Withheld under section 9(2)(a) of the Official
Information Act 1982
Hon Simon Bridges, Minister of Transport
1 December 2014
Erin Wynne, Manager People and Environment
Zero Emissions Vehicles' suggestions to encourage electric commercial vehicles
1. This aide memoire contains our preliminary advice on the initiatives proposed by Andrew
Rushworth, Managing Director of Zero Emissions Vehicles Limited (ZEV), in his letter to
you dated 10 November 2014. The initiatives include:
extending the current road user charges (RUC) exemption on electric vehicles under
3.5 tonnes to heavier electric vehicles
providing for a higher rate of depreciation on the capital cost of class NB1 battery
active Government support for infrastructure development to support battery electric
commercial vehicles, primarily commercial fast charging infrastructure.
2. We understand that ZEV’s Enviro Series trucks weigh between 9 to 18 tonnes.
3. Should you accept Mr Rushworth’s invitation for a meeting, we can provide a further
briefing and speaking points.
4. As part of the Ministry of Transport’s work programme (OC02641 refers), we recommended
that you agree for us to undertake further work on electric vehicles. This would include
more detailed advice on the proposals above.
5. Extending the RUC exemption to include heavier vehicles would potentially be far more
costly than the current exemption for light vehicles, and would be a further deviation from
the user-pays model.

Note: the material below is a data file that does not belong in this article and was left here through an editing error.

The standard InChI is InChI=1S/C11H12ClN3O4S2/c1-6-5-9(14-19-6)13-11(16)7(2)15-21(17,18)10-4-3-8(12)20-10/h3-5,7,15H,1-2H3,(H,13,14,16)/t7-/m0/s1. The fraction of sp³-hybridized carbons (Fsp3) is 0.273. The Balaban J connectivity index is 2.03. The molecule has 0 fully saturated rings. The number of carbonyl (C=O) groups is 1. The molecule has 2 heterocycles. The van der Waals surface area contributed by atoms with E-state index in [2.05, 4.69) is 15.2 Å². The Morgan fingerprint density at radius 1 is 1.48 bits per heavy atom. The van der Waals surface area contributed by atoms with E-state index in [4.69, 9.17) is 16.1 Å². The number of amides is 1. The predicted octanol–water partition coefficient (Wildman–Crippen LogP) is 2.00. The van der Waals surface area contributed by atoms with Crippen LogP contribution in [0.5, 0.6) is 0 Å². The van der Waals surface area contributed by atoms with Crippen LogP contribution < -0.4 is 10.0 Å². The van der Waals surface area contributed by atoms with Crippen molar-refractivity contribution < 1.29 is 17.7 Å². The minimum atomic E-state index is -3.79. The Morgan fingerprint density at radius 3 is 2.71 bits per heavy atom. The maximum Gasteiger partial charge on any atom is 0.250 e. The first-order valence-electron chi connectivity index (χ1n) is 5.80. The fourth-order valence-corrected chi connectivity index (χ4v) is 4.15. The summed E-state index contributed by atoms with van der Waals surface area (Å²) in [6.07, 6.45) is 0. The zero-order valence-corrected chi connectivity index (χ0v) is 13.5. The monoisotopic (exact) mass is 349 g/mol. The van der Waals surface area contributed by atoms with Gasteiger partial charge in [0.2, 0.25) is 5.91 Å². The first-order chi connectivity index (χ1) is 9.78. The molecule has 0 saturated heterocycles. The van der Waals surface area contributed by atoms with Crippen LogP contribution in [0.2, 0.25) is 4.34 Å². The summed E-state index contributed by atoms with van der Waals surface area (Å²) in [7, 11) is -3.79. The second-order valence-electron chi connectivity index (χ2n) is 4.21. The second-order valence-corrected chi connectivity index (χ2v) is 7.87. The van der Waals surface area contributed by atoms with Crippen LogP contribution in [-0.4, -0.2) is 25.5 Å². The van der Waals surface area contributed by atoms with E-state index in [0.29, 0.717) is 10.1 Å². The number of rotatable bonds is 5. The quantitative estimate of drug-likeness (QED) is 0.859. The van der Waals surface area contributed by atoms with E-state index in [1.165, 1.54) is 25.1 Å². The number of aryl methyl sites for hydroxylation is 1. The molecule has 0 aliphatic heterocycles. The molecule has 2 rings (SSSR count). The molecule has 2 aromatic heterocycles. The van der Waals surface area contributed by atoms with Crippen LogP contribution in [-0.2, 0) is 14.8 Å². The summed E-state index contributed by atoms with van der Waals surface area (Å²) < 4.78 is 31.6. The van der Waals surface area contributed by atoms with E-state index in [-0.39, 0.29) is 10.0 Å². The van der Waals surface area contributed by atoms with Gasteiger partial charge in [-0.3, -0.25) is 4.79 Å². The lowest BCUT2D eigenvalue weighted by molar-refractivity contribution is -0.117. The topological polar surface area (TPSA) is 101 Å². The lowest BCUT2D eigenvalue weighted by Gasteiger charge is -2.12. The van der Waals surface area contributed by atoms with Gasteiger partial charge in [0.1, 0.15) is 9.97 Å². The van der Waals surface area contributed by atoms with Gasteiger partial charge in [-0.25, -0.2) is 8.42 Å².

6. Providing for a higher depreciation rate on electric vehicles could incentivise their uptake,
but may disadvantage operators that cannot utilise electric vehicles. It also conflicts with the
principles of neutrality that underpin existing depreciation rates.
7. The cost to the Government of installing a national network of charging stations currently
outweighs the benefits. The number and location of any Government funded charging
facilities should likely be based on visibility or volume of electric vehicle traffic in the area.
8. As indicated in our briefing to you on opportunities to encourage the uptake of electric and
hybrid vehicles (OC02683 refers), we would need to work with Treasury and Inland
Revenue to assess these options.
1 Vehicles for transporting medium goods, gross vehicle mass over 3.5 but not over 12 tonnes and used for short-
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Extending the current RUC exemption on light electric vehicles to larger vehicles
9. Heavy vehicles cause a disproportionately high level of damage to roads compared to light
vehicles and are charged considerably higher levels of RUC than light vehicles.2 While few
heavy electric vehicles are expected for sale in the near future, their inclusion in an
exemption could create a considerable financial incentive for their deployment, possibly
resulting in higher-than-expected sales and RUC revenue losses.
10. In addition, bus services, electric or otherwise, are normally subsidised directly through
local or central government.
11. Should you agree that the Ministry undertake further work on electric vehicles (OC02641),